Matthew McConaughey lately has been sacrificing his body for his art. He dropped a lot of weight for his Academy Award-winning performance in “Dallas Buyers Club” in 2013, and now has gone the opposite direction, putting on about 40 pounds for his role as Kenny Wells in “Gold.”
He also shaved his head so he could appear to have a receding hairline, and used false teeth to simulate a bad set of choppers. The end result is a guy with a pot belly, lousy taste in clothing and a general screw-up ambience.
“Gold” is inspired by true events that took place in the 1980s when investors lost a lot of money in a gold mine venture that turned out to be nothing. It’s a story that has been told before about people who go from rags to riches only to be doomed, usually by their own greedy extravagances, bad luck or bad decisions, to fall back into the swamp of financial ruin.
McConaughey’s Wells is a third-generation gold prospector, wherein he has cashed in his pack mule for an office full of salespeople seeking investors. Taking over the business after his father, also named Kenny Wells (Craig T. Nelson), dies, the younger Wells now runs his business from a bar where his girlfriend Kay (Bryce Dallas Howard) works.
But things are not going well and when he is turned down in a bid to bring in a heavy-duty financier, Wells is about to lose it all.
He has a dream, however, about hitting a gold mother lode in Indonesia and follows up by convincing a geologist, Michael Acosta (Edgar Ramirez) to join him in the search for this potential gold mine.
After running out of the initial money raised for the venture, and with Wells nearly dying of malaria, Acosta finally claims there is indeed gold in them there hills.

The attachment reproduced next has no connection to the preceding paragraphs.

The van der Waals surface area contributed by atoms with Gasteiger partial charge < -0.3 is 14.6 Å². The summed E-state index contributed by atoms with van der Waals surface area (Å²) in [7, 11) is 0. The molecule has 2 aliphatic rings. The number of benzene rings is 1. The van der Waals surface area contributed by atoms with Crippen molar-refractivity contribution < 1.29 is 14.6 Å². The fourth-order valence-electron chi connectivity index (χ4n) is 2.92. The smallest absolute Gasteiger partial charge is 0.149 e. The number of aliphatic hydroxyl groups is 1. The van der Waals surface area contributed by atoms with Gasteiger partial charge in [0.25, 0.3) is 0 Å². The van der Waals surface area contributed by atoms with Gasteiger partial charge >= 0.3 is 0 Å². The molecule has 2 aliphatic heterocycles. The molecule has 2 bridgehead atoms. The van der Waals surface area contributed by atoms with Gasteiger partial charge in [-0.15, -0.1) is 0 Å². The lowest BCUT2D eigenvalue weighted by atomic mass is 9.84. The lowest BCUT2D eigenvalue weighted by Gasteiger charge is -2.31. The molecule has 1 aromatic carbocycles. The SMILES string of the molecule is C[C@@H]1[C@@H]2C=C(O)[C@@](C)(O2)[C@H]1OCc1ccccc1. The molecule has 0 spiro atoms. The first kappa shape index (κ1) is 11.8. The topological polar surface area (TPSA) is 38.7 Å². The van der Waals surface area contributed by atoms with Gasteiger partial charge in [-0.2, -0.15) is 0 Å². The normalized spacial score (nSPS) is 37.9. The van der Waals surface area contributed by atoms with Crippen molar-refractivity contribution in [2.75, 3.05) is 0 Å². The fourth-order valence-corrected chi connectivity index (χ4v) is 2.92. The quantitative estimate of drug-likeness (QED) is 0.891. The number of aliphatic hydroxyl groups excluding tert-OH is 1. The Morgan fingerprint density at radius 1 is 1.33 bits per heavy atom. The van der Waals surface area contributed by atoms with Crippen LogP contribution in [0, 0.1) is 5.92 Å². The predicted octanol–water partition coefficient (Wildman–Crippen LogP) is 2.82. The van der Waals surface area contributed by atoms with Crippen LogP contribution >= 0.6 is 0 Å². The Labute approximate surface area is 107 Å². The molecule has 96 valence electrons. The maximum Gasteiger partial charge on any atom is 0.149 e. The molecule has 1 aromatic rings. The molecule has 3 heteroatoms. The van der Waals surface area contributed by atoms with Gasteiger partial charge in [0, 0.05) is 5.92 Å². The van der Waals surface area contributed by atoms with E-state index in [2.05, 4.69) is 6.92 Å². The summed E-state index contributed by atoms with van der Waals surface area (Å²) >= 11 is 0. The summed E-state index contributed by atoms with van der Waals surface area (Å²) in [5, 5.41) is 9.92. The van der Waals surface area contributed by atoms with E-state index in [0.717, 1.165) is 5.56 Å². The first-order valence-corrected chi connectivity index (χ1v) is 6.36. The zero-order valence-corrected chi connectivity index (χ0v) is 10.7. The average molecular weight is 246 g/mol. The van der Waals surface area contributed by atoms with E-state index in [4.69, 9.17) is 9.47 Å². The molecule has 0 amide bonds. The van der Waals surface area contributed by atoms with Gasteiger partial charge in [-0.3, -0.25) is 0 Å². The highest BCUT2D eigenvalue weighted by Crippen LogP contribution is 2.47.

Well, once you make money, a lot of light shines on you, and soon Wells and Acosta are being courted by people with deep pockets. But these people see Wells for what he is — kind of a goof-up who never seems to be more than two feet away from a pack of cigarettes and a bottle of booze — and they use their financial clout and connections with the Indonesian government to leverage Wells out of the way. But Wells and Acosta are able to make their own deal and regain control.
Then, inevitably, everything collapses.
“Gold” is one of those movies that might be worth sitting through if these kind of business horror stories tickle your fancy. Otherwise, it is also a chance to see McConaughey continue to expand his repertoire of performances. Here he is deeply flawed yet admirable in his desire to be his own man and to pursue his dreams. He’s not the sharpest tool in the shed but he never gives up.
Bryce Dallas Howard has some moments as Kay, a woman who sometimes has serious doubts about Wells, but dang-it, she just cannot help but love the lunkhead.
THE BYE BYE MAN
A decent premise for a horror movie falls way short here.
Three college students — Elliott (Douglas Smith), he girlfriend Sasha (Cressida Bonas) and John (Lucien Laviscount) — who obviously have not kept up with their reading of horror movie primers, decide to rent a creeky old house off campus. And before you can say “I have a bad feeling about this,” bad things start happening.
The three young people unwittingly unleash an evil entity known as the Bye Bye Man (Doug Jones). This guy has a pretty good gig going on. If you say his name, or if you only THINK his name, he is able to wreak all kinds of horrible things.
“The Bye Bye Man” was directed by Stacy Title, whose last directorial effort was the TV movie “The Greatest Show Ever” 10 years ago. So her effort here is a bit rusty. There are some scenes that really needed to be reshot because of seriously bad acting. And the scares tend to be the cheap jump-in-your-seat variety.
Another problem is that the screenplay by Jonathan Penner, based on “The Bridge to Body Island” by Robert Damon Schneck, offers no back story on the Bye Bye Man. Who he is, how he got to be who he is and why he gets his jollies fooling with people’s minds and turning them into killers never is explored.
Thus he really does not present much of a scary presence. Oh, some of the things people do under his influence are pretty terrifying, but the only unnerving aspect at the end of the movie is who might be the next person to carry out Bye Bye Man’s evil deeds.